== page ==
Talking to Tehran

Perhaps negotiations should be given “one last chance,” particularly unprecedented direct talks between Iran and the US.

Catherine Ashton, Saeed Jalili Baghdad 390 (photo credit: REUTERS/Thaier al-Sudani)
Catherine Ashton, Saeed Jalili Baghdad 390
(photo credit: REUTERS/Thaier al-Sudani)
Though the White House is publicly denying it, The New York Times is reporting that the United States and Iran have agreed in principle for the first time to one-on-one negotiations to stop Iran’s march toward nuclear weapons.
Based on anonymous “Obama-administration officials,” Iran’s leaders have expressed a willingness to enter into direct negotiations after the US presidential election – if the incumbent wins a second term.
One option reportedly under consideration is “more for more” – more restrictions on Tehran’s enrichment activities in return for more easing of sanctions. Specifically, the US and other Western countries would allow the Islamic Republic to develop a civilian nuclear power program industry on condition it agrees to strict monitoring.
Apparently, this means Iran would be allowed to maintain 3.5-percent enriched uranium, suitable for civilian use, and quit producing 20% uranium, which has medical uses, but which can also be enriched to weapons-grade 90% within two years according to most estimates.
Regardless of whether or not the Times’ report is accurate, an argument can be made for embarking on “one-on-one negotiations” with the Iranians. Ideally, all parties involved would prefer a diplomatic solution to war.
With elections just two weeks off, President Barack Obama does not want to be portrayed as willing to risk yet another American war in the Middle East without first exhausting all positive alternatives.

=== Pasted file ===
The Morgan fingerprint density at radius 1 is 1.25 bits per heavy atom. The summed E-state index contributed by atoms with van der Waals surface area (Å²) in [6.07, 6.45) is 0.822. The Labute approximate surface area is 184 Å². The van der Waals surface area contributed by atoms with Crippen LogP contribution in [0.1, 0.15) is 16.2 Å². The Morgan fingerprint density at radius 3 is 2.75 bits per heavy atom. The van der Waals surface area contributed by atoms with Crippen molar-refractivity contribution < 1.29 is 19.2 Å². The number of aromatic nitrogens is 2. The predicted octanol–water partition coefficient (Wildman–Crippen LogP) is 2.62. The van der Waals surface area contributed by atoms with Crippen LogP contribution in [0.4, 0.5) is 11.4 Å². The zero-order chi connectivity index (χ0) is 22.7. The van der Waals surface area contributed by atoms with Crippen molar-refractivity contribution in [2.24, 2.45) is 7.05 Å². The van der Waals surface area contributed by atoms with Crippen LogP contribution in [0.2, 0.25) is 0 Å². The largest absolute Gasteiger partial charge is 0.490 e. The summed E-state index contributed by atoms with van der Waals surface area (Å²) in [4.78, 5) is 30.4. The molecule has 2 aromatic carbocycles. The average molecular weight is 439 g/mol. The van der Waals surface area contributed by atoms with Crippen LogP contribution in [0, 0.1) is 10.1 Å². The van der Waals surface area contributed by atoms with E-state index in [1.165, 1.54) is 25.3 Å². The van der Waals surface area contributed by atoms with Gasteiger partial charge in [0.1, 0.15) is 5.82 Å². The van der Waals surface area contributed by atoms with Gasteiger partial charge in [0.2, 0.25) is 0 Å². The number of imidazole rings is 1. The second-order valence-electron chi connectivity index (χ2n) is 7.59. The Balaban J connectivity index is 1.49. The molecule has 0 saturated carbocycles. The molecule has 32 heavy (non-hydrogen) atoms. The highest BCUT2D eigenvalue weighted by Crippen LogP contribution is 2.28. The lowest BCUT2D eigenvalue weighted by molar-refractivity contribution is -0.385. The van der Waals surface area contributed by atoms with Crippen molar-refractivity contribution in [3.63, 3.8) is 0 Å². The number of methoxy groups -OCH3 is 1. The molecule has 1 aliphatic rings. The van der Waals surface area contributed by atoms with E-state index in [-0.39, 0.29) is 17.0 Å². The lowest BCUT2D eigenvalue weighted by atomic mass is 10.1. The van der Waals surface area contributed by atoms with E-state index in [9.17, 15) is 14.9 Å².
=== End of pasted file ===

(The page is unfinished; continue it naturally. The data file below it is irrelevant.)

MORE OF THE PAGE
And biting economic sanctions, while preferable to a military operation, inevitably punish the entire Iranian population – men, women and children. If the possibility exists to peacefully end Iran’s aspirations for an atomic bomb why not explore it?
The problem is that Tehran has repeatedly used negotiations as nothing more than a stalling tactic to push off sanctions or military actions – overt or covert – while advancing toward nuclear arms capability.
Back in 2004 – when Iran was fearful it might be the next in line after US military actions in Iraq and Afghanistan, it signed the Paris Agreement with Britain, France and Germany (the so-called EU-3) according to which Iran agreed to suspend its enrichment efforts.
But this deal soon fell apart, apparently after Iran understood it was not in imminent danger of being attacked.
Just last March the US, France, Britain, China, Russia and Germany (the so-called P5+1) agreed to resume stalled talks with Tehran that had been held in 2010 and 2011. The sides met in Istanbul in April, in Baghdad in May, in Moscow in June and again in Istanbul in July. But none of these “negotiations” led anywhere.
The Iranians sought to extract from the P5+1 relief from sanctions, while the P5+1 demanded that Iran freeze its nuclear program.
How sincere can the Islamic Republic be about negotiations with a coalition headed by the US, a country it calls “the big Satan.”
Not only is Iran responsible for the deaths of hundreds, perhaps thousands, of US troops in Iraq, Afghanistan and elsewhere, but the Islamic Republic also aspires to carry out terrorist attacks on American soil.
Just last week, Mansour Arbabsiar, an Iranian-American used-car salesman, admitted in a Manhattan court to plotting to kill the Saudi ambassador to the US in Washington. He also said the plot had been directed and approved by senior members of the Quds Force, the military arm of Iran’s Revolutionary Guards responsible for foreign operations that reports directly to the supreme leader of Iran, Ayatollah Ali Khamenei.
Still, perhaps negotiations should be given “one last chance,” particularly unprecedented direct talks between Iran and the US. This should be done not because we have faith such talks really have a chance of succeeding. Rather, it should be done for the sake of the American people, and of the citizens of other Western countries.
As sanctions continue to take their toll and a military strike becomes more likely, Americans and citizens of other Western countries should know that every option for a peaceful resolution to the dispute with Iran has truly been exhausted.